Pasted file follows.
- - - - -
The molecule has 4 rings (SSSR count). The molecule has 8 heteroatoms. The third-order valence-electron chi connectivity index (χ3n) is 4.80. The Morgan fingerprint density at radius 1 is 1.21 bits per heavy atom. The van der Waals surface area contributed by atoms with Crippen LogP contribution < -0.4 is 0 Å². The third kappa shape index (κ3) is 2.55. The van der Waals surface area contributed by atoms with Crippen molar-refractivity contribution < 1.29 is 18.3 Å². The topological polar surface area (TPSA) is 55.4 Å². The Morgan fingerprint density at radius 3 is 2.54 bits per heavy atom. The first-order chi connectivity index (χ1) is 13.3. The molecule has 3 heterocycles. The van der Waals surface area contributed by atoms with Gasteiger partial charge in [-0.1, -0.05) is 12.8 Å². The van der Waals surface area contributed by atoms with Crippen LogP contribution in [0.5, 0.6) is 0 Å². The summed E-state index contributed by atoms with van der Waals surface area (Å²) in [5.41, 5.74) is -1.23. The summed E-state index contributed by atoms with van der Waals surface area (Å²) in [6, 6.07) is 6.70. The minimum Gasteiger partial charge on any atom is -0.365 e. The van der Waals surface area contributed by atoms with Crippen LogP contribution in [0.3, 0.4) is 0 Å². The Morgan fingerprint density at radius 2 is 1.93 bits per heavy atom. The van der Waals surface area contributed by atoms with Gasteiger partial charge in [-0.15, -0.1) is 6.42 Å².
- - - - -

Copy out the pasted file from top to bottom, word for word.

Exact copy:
The molecule has 4 rings (SSSR count). The molecule has 8 heteroatoms. The third-order valence-electron chi connectivity index (χ3n) is 4.80. The Morgan fingerprint density at radius 1 is 1.21 bits per heavy atom. The van der Waals surface area contributed by atoms with Crippen LogP contribution < -0.4 is 0 Å². The third kappa shape index (κ3) is 2.55. The van der Waals surface area contributed by atoms with Crippen molar-refractivity contribution < 1.29 is 18.3 Å². The topological polar surface area (TPSA) is 55.4 Å². The Morgan fingerprint density at radius 3 is 2.54 bits per heavy atom. The first-order chi connectivity index (χ1) is 13.3. The molecule has 3 heterocycles. The van der Waals surface area contributed by atoms with Gasteiger partial charge in [-0.1, -0.05) is 12.8 Å². The van der Waals surface area contributed by atoms with Crippen LogP contribution in [0.5, 0.6) is 0 Å². The summed E-state index contributed by atoms with van der Waals surface area (Å²) in [5.41, 5.74) is -1.23. The summed E-state index contributed by atoms with van der Waals surface area (Å²) in [6, 6.07) is 6.70. The minimum Gasteiger partial charge on any atom is -0.365 e. The van der Waals surface area contributed by atoms with Crippen LogP contribution in [0.3, 0.4) is 0 Å². The Morgan fingerprint density at radius 2 is 1.93 bits per heavy atom. The van der Waals surface area contributed by atoms with Gasteiger partial charge in [-0.15, -0.1) is 6.42 Å².